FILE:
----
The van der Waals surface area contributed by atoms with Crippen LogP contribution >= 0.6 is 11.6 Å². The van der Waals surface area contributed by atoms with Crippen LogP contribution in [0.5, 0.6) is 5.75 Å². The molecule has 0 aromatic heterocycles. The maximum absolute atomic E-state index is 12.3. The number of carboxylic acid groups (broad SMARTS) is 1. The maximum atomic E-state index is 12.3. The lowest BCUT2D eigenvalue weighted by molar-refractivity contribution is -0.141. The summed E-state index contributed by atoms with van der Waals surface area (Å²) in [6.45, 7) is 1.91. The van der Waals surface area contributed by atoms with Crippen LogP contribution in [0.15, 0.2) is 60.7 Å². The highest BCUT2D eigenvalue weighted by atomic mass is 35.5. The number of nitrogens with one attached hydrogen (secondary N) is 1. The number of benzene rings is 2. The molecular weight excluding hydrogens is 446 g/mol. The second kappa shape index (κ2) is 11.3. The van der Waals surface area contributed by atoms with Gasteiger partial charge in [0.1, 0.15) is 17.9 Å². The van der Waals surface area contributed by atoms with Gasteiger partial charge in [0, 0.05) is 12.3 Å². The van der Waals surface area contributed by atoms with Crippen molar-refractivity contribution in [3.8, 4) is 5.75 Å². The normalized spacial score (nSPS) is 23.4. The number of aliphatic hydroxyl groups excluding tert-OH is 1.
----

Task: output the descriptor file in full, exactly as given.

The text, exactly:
The van der Waals surface area contributed by atoms with Crippen LogP contribution >= 0.6 is 11.6 Å². The van der Waals surface area contributed by atoms with Crippen LogP contribution in [0.5, 0.6) is 5.75 Å². The molecule has 0 aromatic heterocycles. The maximum absolute atomic E-state index is 12.3. The number of carboxylic acid groups (broad SMARTS) is 1. The maximum atomic E-state index is 12.3. The lowest BCUT2D eigenvalue weighted by molar-refractivity contribution is -0.141. The summed E-state index contributed by atoms with van der Waals surface area (Å²) in [6.45, 7) is 1.91. The van der Waals surface area contributed by atoms with Crippen LogP contribution in [0.15, 0.2) is 60.7 Å². The highest BCUT2D eigenvalue weighted by atomic mass is 35.5. The number of nitrogens with one attached hydrogen (secondary N) is 1. The number of benzene rings is 2. The molecular weight excluding hydrogens is 446 g/mol. The second kappa shape index (κ2) is 11.3. The van der Waals surface area contributed by atoms with Gasteiger partial charge in [0.1, 0.15) is 17.9 Å². The van der Waals surface area contributed by atoms with Gasteiger partial charge in [0, 0.05) is 12.3 Å². The van der Waals surface area contributed by atoms with Crippen molar-refractivity contribution in [3.8, 4) is 5.75 Å². The normalized spacial score (nSPS) is 23.4. The number of aliphatic hydroxyl groups excluding tert-OH is 1.